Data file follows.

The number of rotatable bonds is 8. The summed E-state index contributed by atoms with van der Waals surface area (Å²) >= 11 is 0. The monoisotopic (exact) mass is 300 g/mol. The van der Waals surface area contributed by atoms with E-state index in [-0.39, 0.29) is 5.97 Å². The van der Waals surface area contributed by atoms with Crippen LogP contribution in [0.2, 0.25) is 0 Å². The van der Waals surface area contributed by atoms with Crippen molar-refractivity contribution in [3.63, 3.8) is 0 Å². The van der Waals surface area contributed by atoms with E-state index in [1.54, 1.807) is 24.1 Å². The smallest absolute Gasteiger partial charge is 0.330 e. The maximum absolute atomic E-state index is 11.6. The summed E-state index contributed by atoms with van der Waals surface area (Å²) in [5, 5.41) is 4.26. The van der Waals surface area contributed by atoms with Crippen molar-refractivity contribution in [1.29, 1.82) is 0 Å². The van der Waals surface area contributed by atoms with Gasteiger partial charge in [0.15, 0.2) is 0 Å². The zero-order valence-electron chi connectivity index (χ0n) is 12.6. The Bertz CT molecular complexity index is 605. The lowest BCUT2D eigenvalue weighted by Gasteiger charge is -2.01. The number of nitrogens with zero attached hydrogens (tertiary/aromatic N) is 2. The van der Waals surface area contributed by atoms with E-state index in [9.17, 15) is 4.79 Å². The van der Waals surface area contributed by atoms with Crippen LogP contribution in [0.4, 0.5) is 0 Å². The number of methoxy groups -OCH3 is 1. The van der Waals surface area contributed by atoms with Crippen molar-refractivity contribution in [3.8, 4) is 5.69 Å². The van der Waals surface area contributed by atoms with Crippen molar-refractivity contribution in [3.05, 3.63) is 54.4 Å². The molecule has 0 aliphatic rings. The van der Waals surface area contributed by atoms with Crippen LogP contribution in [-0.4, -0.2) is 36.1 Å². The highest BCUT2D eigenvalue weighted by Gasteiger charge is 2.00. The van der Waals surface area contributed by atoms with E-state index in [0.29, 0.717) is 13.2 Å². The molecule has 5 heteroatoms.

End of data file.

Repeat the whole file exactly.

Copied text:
The number of rotatable bonds is 8. The summed E-state index contributed by atoms with van der Waals surface area (Å²) >= 11 is 0. The monoisotopic (exact) mass is 300 g/mol. The van der Waals surface area contributed by atoms with E-state index in [-0.39, 0.29) is 5.97 Å². The van der Waals surface area contributed by atoms with Crippen LogP contribution in [0.2, 0.25) is 0 Å². The van der Waals surface area contributed by atoms with Crippen molar-refractivity contribution in [3.63, 3.8) is 0 Å². The van der Waals surface area contributed by atoms with E-state index in [1.54, 1.807) is 24.1 Å². The smallest absolute Gasteiger partial charge is 0.330 e. The maximum absolute atomic E-state index is 11.6. The summed E-state index contributed by atoms with van der Waals surface area (Å²) in [5, 5.41) is 4.26. The van der Waals surface area contributed by atoms with Crippen molar-refractivity contribution in [1.29, 1.82) is 0 Å². The van der Waals surface area contributed by atoms with Gasteiger partial charge in [0.15, 0.2) is 0 Å². The zero-order valence-electron chi connectivity index (χ0n) is 12.6. The Bertz CT molecular complexity index is 605. The lowest BCUT2D eigenvalue weighted by Gasteiger charge is -2.01. The number of nitrogens with zero attached hydrogens (tertiary/aromatic N) is 2. The van der Waals surface area contributed by atoms with E-state index in [9.17, 15) is 4.79 Å². The van der Waals surface area contributed by atoms with Crippen LogP contribution in [0.4, 0.5) is 0 Å². The number of methoxy groups -OCH3 is 1. The van der Waals surface area contributed by atoms with Crippen molar-refractivity contribution in [3.8, 4) is 5.69 Å². The van der Waals surface area contributed by atoms with Crippen molar-refractivity contribution in [3.05, 3.63) is 54.4 Å². The molecule has 0 aliphatic rings. The van der Waals surface area contributed by atoms with Crippen LogP contribution in [-0.4, -0.2) is 36.1 Å². The highest BCUT2D eigenvalue weighted by Gasteiger charge is 2.00. The van der Waals surface area contributed by atoms with E-state index in [0.29, 0.717) is 13.2 Å². The molecule has 5 heteroatoms.